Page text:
The issue is not whether prostitution is immoral, but whether police suppression of prostitution will make society a safer place. The ultimate question to ask about a crackdown on prostitution is: how many murders are occurring while police are chasing after people who only want to spend a few bucks for a few jollies?...
Vices are not crimes. Despite centuries of attempts to suppress prostitution, the problem continues to flourish — little has changed. Simply because prostitution may, in many people's opinion, be immoral is no reason for police to waste their time in a futile effort to suppress the oldest profession."
John Ince, Attorney and Leader of the Sex Party, wrote in the 2003 The Politics of Lust that:
"Every year thousands of prostitutes and their customers are arrested, handcuffed, and hauled off to jail. Many will serve years in the penitentiary. Tens of millions of dollars are wasted in undercover operations, trials, and prison time. What a squandering of precious legal resources!"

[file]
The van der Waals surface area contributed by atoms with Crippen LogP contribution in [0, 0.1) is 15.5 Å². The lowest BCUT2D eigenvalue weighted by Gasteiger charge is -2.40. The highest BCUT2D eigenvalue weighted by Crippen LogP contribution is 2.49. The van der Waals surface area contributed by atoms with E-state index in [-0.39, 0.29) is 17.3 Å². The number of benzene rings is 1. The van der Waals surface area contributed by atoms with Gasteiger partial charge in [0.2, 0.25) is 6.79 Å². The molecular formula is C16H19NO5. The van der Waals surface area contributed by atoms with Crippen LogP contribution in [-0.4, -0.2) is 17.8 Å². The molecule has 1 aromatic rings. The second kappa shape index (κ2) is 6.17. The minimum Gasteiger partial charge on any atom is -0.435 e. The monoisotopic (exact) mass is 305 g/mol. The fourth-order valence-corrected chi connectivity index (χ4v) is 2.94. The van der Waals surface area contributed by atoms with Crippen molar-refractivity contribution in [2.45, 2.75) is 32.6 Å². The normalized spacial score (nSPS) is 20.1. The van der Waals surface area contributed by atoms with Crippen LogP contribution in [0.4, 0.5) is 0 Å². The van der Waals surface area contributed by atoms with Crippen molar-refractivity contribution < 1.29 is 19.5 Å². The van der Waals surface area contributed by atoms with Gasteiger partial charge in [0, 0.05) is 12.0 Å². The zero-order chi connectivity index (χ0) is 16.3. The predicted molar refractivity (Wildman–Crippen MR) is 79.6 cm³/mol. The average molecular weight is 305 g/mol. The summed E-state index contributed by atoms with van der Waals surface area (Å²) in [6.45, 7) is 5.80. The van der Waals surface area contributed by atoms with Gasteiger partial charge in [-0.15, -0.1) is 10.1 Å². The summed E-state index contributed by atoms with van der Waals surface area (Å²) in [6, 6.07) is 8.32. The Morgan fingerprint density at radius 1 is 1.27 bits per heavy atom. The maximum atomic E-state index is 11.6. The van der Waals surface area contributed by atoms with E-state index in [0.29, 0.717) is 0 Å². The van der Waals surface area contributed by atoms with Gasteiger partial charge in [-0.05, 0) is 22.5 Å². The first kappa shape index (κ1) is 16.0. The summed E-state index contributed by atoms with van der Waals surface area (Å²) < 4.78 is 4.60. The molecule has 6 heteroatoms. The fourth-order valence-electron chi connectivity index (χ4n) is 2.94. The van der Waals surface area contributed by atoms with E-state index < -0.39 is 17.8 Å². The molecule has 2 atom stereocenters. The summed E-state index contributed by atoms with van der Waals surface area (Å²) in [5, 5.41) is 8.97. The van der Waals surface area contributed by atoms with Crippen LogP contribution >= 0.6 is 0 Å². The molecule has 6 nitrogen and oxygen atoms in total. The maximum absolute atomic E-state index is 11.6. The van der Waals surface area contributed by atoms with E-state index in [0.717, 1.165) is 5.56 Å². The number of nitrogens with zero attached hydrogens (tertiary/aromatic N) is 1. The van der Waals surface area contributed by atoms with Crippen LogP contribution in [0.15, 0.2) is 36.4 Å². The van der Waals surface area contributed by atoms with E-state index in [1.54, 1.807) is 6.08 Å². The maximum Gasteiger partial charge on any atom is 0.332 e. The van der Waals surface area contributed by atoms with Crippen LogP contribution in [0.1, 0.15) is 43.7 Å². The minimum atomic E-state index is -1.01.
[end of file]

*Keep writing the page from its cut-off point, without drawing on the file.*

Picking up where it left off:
Heidi Fleiss, former madam, wrote in the 2003 Pandering magazine that:
"When it came to investigating me, a 27-year-old girl with no violent criminal record, a task force the size of the National Guard was called out to search and destroy at virtually any cost. I am not complaining about my arrest - what I did was my choice and I accept responsibility for it - but how many violent criminals are ignored because law enforcement priorities are in the wrong order?"
Catherine La Croix, Executive Director and Founder of Call Off Your Old Tired Ethics (COYOTE) chapter in Seattle, is quoted in a Aug. 5, 1995 Seattle COYOYE press release as having said:
"Every citizen should be incensed over the millions of dollars spent every year just to arrest the participants in consensual crimes between assenting adults. Every prostitution arrest, not including jail or court expenses, costs between $2,000 to $2500 and requires at least two or three officers. Most girls are fined $200 and released from an already crowded King County jail. It makes you wonder what the rest of Seattle does for protection while the police roust street workers."